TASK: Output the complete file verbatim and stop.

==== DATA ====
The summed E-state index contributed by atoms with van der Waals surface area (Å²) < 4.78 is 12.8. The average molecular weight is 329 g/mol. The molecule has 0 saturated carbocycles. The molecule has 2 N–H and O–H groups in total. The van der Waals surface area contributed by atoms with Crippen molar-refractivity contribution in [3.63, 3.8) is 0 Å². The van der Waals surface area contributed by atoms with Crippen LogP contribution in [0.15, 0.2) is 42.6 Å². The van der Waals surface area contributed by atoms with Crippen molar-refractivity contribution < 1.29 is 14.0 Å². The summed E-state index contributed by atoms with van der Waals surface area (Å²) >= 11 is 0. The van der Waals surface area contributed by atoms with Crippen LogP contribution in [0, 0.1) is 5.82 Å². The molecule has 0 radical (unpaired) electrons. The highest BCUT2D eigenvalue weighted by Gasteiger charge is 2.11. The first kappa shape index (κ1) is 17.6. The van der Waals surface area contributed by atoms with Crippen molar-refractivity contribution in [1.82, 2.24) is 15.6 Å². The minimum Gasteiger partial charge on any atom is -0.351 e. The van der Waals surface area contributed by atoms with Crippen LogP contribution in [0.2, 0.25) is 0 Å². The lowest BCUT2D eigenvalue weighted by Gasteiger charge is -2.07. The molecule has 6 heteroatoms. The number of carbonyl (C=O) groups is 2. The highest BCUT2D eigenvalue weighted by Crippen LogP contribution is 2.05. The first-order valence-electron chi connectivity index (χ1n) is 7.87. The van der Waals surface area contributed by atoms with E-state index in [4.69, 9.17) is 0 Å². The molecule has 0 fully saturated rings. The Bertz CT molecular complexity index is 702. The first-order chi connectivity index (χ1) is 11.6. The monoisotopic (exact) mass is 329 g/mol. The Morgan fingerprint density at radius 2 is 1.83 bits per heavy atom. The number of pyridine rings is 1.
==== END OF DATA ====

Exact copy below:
The summed E-state index contributed by atoms with van der Waals surface area (Å²) < 4.78 is 12.8. The average molecular weight is 329 g/mol. The molecule has 0 saturated carbocycles. The molecule has 2 N–H and O–H groups in total. The van der Waals surface area contributed by atoms with Crippen molar-refractivity contribution in [3.63, 3.8) is 0 Å². The van der Waals surface area contributed by atoms with Crippen LogP contribution in [0.15, 0.2) is 42.6 Å². The van der Waals surface area contributed by atoms with Crippen molar-refractivity contribution < 1.29 is 14.0 Å². The summed E-state index contributed by atoms with van der Waals surface area (Å²) >= 11 is 0. The van der Waals surface area contributed by atoms with Crippen LogP contribution in [0, 0.1) is 5.82 Å². The molecule has 0 radical (unpaired) electrons. The highest BCUT2D eigenvalue weighted by Gasteiger charge is 2.11. The first kappa shape index (κ1) is 17.6. The van der Waals surface area contributed by atoms with Crippen molar-refractivity contribution in [1.82, 2.24) is 15.6 Å². The minimum Gasteiger partial charge on any atom is -0.351 e. The van der Waals surface area contributed by atoms with Crippen LogP contribution in [0.2, 0.25) is 0 Å². The lowest BCUT2D eigenvalue weighted by Gasteiger charge is -2.07. The molecule has 6 heteroatoms. The number of carbonyl (C=O) groups is 2. The highest BCUT2D eigenvalue weighted by Crippen LogP contribution is 2.05. The first-order valence-electron chi connectivity index (χ1n) is 7.87. The van der Waals surface area contributed by atoms with E-state index in [4.69, 9.17) is 0 Å². The molecule has 0 fully saturated rings. The Bertz CT molecular complexity index is 702. The first-order chi connectivity index (χ1) is 11.6. The monoisotopic (exact) mass is 329 g/mol. The Morgan fingerprint density at radius 2 is 1.83 bits per heavy atom. The number of pyridine rings is 1.